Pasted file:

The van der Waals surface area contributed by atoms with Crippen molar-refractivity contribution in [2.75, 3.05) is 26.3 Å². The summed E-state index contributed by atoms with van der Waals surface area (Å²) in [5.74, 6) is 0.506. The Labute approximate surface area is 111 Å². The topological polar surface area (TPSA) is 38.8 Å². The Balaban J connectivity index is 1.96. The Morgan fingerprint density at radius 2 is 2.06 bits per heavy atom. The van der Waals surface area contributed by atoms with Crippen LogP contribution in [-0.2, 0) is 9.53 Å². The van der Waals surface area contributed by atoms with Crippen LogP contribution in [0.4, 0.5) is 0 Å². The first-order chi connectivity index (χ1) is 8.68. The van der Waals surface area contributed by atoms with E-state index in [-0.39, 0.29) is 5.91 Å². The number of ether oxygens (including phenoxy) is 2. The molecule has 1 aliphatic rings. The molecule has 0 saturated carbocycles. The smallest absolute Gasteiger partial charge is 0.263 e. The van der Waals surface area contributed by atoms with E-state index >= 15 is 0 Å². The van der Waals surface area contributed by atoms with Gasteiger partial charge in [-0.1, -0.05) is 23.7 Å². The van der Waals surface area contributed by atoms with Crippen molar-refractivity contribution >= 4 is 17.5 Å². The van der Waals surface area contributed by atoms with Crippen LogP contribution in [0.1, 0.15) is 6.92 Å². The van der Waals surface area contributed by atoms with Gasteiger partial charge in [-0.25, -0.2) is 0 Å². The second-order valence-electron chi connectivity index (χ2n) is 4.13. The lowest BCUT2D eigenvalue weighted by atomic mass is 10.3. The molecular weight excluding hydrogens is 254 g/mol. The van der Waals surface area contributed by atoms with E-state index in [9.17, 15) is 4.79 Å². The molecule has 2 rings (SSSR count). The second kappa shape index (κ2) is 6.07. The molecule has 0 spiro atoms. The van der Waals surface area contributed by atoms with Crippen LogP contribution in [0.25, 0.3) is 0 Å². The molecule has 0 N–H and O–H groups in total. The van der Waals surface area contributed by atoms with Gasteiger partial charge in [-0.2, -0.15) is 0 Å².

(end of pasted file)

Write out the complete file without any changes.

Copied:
The van der Waals surface area contributed by atoms with Crippen molar-refractivity contribution in [2.75, 3.05) is 26.3 Å². The summed E-state index contributed by atoms with van der Waals surface area (Å²) in [5.74, 6) is 0.506. The Labute approximate surface area is 111 Å². The topological polar surface area (TPSA) is 38.8 Å². The Balaban J connectivity index is 1.96. The Morgan fingerprint density at radius 2 is 2.06 bits per heavy atom. The van der Waals surface area contributed by atoms with Crippen LogP contribution in [-0.2, 0) is 9.53 Å². The van der Waals surface area contributed by atoms with Crippen LogP contribution in [0.4, 0.5) is 0 Å². The first-order chi connectivity index (χ1) is 8.68. The van der Waals surface area contributed by atoms with E-state index in [-0.39, 0.29) is 5.91 Å². The number of ether oxygens (including phenoxy) is 2. The molecule has 1 aliphatic rings. The molecule has 0 saturated carbocycles. The smallest absolute Gasteiger partial charge is 0.263 e. The van der Waals surface area contributed by atoms with E-state index >= 15 is 0 Å². The van der Waals surface area contributed by atoms with Gasteiger partial charge in [-0.1, -0.05) is 23.7 Å². The van der Waals surface area contributed by atoms with Crippen molar-refractivity contribution >= 4 is 17.5 Å². The van der Waals surface area contributed by atoms with Crippen LogP contribution in [0.1, 0.15) is 6.92 Å². The van der Waals surface area contributed by atoms with Gasteiger partial charge in [-0.25, -0.2) is 0 Å². The second-order valence-electron chi connectivity index (χ2n) is 4.13. The lowest BCUT2D eigenvalue weighted by atomic mass is 10.3. The molecular weight excluding hydrogens is 254 g/mol. The van der Waals surface area contributed by atoms with E-state index in [9.17, 15) is 4.79 Å². The molecule has 2 rings (SSSR count). The second kappa shape index (κ2) is 6.07. The molecule has 0 spiro atoms. The van der Waals surface area contributed by atoms with Crippen LogP contribution in [0.25, 0.3) is 0 Å². The molecule has 0 N–H and O–H groups in total. The van der Waals surface area contributed by atoms with Gasteiger partial charge in [-0.2, -0.15) is 0 Å².